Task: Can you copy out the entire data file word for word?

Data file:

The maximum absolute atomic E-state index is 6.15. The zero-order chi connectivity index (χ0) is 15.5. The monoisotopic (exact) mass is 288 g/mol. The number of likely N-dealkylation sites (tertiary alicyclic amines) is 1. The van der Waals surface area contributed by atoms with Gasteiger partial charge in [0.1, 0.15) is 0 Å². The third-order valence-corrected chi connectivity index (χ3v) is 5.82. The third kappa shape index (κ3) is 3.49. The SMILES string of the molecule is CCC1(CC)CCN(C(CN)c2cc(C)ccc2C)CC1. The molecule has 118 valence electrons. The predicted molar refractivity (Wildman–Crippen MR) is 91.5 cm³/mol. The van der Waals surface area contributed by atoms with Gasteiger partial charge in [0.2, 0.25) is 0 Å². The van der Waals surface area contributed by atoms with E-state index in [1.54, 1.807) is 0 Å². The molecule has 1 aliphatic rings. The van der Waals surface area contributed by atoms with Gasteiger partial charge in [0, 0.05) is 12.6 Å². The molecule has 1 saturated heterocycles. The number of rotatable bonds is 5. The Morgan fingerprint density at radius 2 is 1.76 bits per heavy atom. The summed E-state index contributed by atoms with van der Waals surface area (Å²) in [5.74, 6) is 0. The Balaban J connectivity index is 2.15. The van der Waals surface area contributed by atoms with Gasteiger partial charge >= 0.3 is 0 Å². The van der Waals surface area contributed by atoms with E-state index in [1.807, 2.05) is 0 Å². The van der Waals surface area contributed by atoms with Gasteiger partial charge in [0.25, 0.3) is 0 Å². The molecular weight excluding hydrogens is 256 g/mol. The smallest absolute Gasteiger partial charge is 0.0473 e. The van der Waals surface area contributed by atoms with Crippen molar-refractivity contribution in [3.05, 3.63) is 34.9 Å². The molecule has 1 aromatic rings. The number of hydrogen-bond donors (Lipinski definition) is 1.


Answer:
The maximum absolute atomic E-state index is 6.15. The zero-order chi connectivity index (χ0) is 15.5. The monoisotopic (exact) mass is 288 g/mol. The number of likely N-dealkylation sites (tertiary alicyclic amines) is 1. The van der Waals surface area contributed by atoms with Gasteiger partial charge in [0.1, 0.15) is 0 Å². The third-order valence-corrected chi connectivity index (χ3v) is 5.82. The third kappa shape index (κ3) is 3.49. The SMILES string of the molecule is CCC1(CC)CCN(C(CN)c2cc(C)ccc2C)CC1. The molecule has 118 valence electrons. The predicted molar refractivity (Wildman–Crippen MR) is 91.5 cm³/mol. The van der Waals surface area contributed by atoms with Gasteiger partial charge in [0.2, 0.25) is 0 Å². The van der Waals surface area contributed by atoms with E-state index in [1.54, 1.807) is 0 Å². The molecule has 1 aliphatic rings. The van der Waals surface area contributed by atoms with Gasteiger partial charge in [0, 0.05) is 12.6 Å². The molecule has 1 saturated heterocycles. The number of rotatable bonds is 5. The Morgan fingerprint density at radius 2 is 1.76 bits per heavy atom. The summed E-state index contributed by atoms with van der Waals surface area (Å²) in [5.74, 6) is 0. The Balaban J connectivity index is 2.15. The van der Waals surface area contributed by atoms with Gasteiger partial charge >= 0.3 is 0 Å². The van der Waals surface area contributed by atoms with E-state index in [1.807, 2.05) is 0 Å². The van der Waals surface area contributed by atoms with Gasteiger partial charge in [0.25, 0.3) is 0 Å². The molecular weight excluding hydrogens is 256 g/mol. The smallest absolute Gasteiger partial charge is 0.0473 e. The van der Waals surface area contributed by atoms with Crippen molar-refractivity contribution in [3.05, 3.63) is 34.9 Å². The molecule has 1 aromatic rings. The number of hydrogen-bond donors (Lipinski definition) is 1.